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Isotopic compositions of ground ice in near-surface permafrost in relation to vegetation and microtopography at the Taiga-Tundra boundary in the Indigirka River lowlands, northeastern Siberia

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Title: Isotopic compositions of ground ice in near-surface permafrost in relation to vegetation and microtopography at the Taiga-Tundra boundary in the Indigirka River lowlands, northeastern Siberia
Authors: Takano, Shinya Browse this author
Sugimoto, Atsuko Browse this author →KAKEN DB
Tei, Shunsuke Browse this author →KAKEN DB
Liang, Maochang Browse this author
Shingubara, Ryo Browse this author
Morozumi, Tomoki Browse this author
Maximov, Trofim C. Browse this author
Issue Date: 10-Oct-2019
Publisher: PLOS
Journal Title: PLOS ONE
Volume: 14
Issue: 10
Start Page: e0223720
Publisher DOI: 10.1371/journal.pone.0223720
Abstract: The warming trend in the Arctic region is expected to cause drastic changes including permafrost degradation and vegetation shifts. We investigated the spatial distribution of ice content and stable isotopic compositions of water in near-surface permafrost down to a depth of 1m in the Indigirka River lowlands of northeastern Siberia to examine how the permafrost conditions control vegetation and microtopography in the Taiga-Tundra boundary ecosystem. The gravimetric water content (GWC) in the frozen soil layer was significantly higher at microtopographically high elevations with growing larch trees (i.e., tree mounds) than at low elevations with wetland vegetation (i.e., wet areas). The observed ground ice (ice-rich layer) with a high GWC in the tree mounds suggests that the relatively elevated microtopography of the land surface, which was formed by frost heave, strongly affects the survival of larch trees. The isotopic composition of the ground ice indicated that equilibrium isotopic fractionation occurred during ice segregation at the tree mounds, which implies that the ice formed with sufficient time for the migration of unfrozen soil water to the freezing front. In contrast, the isotopic data for the wet areas indicated that rapid freezing occurred under relatively non-equilibriumconditions, implying that there was insufficient time for ice segregation to occur. The freezing rate of the tree mounds was slower than that of the wet areas due to the difference of such as soil moisture and snow cover depends on vegetation and microtopography. These results indicate that future changes in snow cover, soil moisture, and organic layer, which control underground thermal conductivity, will have significant impacts on the freezing environment of the ground ice at the Taiga-Tundra boundary in northeastern Siberia. Such changes in the freezing environment will then affect vegetation due to changes in the microtopography of the ground surface.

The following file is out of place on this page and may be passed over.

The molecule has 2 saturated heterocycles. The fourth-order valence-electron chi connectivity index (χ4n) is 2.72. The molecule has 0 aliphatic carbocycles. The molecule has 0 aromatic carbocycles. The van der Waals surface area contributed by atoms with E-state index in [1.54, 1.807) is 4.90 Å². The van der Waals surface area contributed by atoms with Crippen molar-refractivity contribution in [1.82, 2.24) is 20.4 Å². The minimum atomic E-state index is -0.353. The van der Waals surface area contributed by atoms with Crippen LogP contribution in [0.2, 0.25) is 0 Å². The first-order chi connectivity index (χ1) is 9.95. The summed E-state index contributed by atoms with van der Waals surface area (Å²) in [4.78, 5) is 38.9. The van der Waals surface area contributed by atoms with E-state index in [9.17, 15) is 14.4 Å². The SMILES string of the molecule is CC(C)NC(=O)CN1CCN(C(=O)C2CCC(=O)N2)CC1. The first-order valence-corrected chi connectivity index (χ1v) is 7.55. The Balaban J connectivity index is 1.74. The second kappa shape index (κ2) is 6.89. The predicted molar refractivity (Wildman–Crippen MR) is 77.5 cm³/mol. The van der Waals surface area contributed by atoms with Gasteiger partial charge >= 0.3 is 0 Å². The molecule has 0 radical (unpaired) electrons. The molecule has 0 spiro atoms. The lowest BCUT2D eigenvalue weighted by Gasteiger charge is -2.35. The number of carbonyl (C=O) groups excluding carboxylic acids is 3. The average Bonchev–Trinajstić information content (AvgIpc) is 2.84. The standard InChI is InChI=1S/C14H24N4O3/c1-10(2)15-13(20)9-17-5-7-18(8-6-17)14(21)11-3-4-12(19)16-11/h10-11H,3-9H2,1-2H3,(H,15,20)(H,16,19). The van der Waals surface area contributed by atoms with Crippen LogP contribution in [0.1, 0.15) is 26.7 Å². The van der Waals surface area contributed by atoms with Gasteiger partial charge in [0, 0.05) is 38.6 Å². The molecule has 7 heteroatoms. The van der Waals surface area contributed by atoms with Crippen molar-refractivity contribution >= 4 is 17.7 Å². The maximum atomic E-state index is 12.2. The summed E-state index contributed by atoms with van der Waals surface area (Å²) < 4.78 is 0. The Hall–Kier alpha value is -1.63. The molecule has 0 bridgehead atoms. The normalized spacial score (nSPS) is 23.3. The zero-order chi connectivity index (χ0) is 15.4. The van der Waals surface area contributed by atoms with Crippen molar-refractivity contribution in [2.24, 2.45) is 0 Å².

Rights: http://creativecommons.org/licenses/by/4.0/
Type: article
URI: http://hdl.handle.net/2115/78619
Appears in Collections:環境科学院・地球環境科学研究院 (Graduate School of Environmental Science / Faculty of Environmental Earth Science) > 雑誌発表論文等 (Peer-reviewed Journal Articles, etc)

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